For sound isolation, the A2C is one of the better options, partially due to the way it seals onto your head. Not only does it do well at blocking sound coming in, it’s also really good at blocking sound going out (when you’re wearing it). I suspect it does a better job at this than many closed-back headphones, including the Focal Elegia and the HD820.
Just like with the original, Dan Clark Audio has included a number of tuning pads to change the tonality. These can easily be altered by the listener by simply inserting them into the earcup. They range in thickness of material for a lesser to greater effect on curbing treble frequencies.
Lastly, the A2C is a muted cherry red color instead of the dark navy blue. While this may look great to some, I prefer the matte black aesthetics off the Ether 2. Still, it looks and feels like a high performance piece of equipment so it gets good marks there too.
It turns out that the aforementioned design changes for the transducer have actually resulted in improved technical performance over the A2C’s predecessor, in most categories. The original Aeon Closed already had decent technical performance for detail and speed (although certainly not above its price point), but the dynamics were a bit lacking and bass presence felt a bit lean. Moreover, the stage was particularly closed-in sounding. With transducer updates for the A2C, Dan Clark Audio is looking to improve on these shortcomings.
The biggest improvement on the original has to be the A2C’s detail retrieval, and it was immediately noticeable to me. No, it doesn’t compete with multi-thousand dollar flagship planars, but for a closed-back comfortable planar, the detail retrieval for individual instrument lines, microdynamics, textural nuances and image clarity are superb. In fact, I’d go as far as to say it’s on par with some open-back planars around its price point. This is the kind of thing that gets me excited about planars in general.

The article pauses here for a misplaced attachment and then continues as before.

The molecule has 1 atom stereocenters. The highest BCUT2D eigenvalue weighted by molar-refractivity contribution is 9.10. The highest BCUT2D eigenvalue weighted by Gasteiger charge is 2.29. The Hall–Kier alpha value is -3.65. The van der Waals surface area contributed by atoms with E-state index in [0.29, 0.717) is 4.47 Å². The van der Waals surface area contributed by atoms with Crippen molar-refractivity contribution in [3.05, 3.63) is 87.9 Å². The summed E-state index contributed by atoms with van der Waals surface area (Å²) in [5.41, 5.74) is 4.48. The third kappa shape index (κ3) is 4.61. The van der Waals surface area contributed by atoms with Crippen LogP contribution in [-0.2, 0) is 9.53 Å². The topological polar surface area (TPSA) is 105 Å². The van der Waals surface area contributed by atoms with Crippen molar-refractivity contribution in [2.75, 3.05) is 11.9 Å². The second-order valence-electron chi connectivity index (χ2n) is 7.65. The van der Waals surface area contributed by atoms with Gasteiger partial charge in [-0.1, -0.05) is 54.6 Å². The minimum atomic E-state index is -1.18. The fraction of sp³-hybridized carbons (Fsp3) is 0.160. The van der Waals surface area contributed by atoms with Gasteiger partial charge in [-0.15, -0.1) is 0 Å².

The A2C is a very fast headphone, just like its predecessor, exhibiting both excellent leading edge speed and having good control of decay. This is actually what I liked so much about the original as well. For macrodynamics, it’s a bit of a mixed bag. Yes, there is more slam, and it does punch harder than its predecessor, but this is likely due to the differences in tonality as well. Adding a touch of EQ to tame the bass response reveals that it’s still not on par with something like the Focal Elegia or the Audeze closed-backs. But of course, we probably shouldn’t expect it to - those Audeze headphones are bricks coming in at over twice the weight of the A2C, allowing them to have larger transducers and double-sided arrays.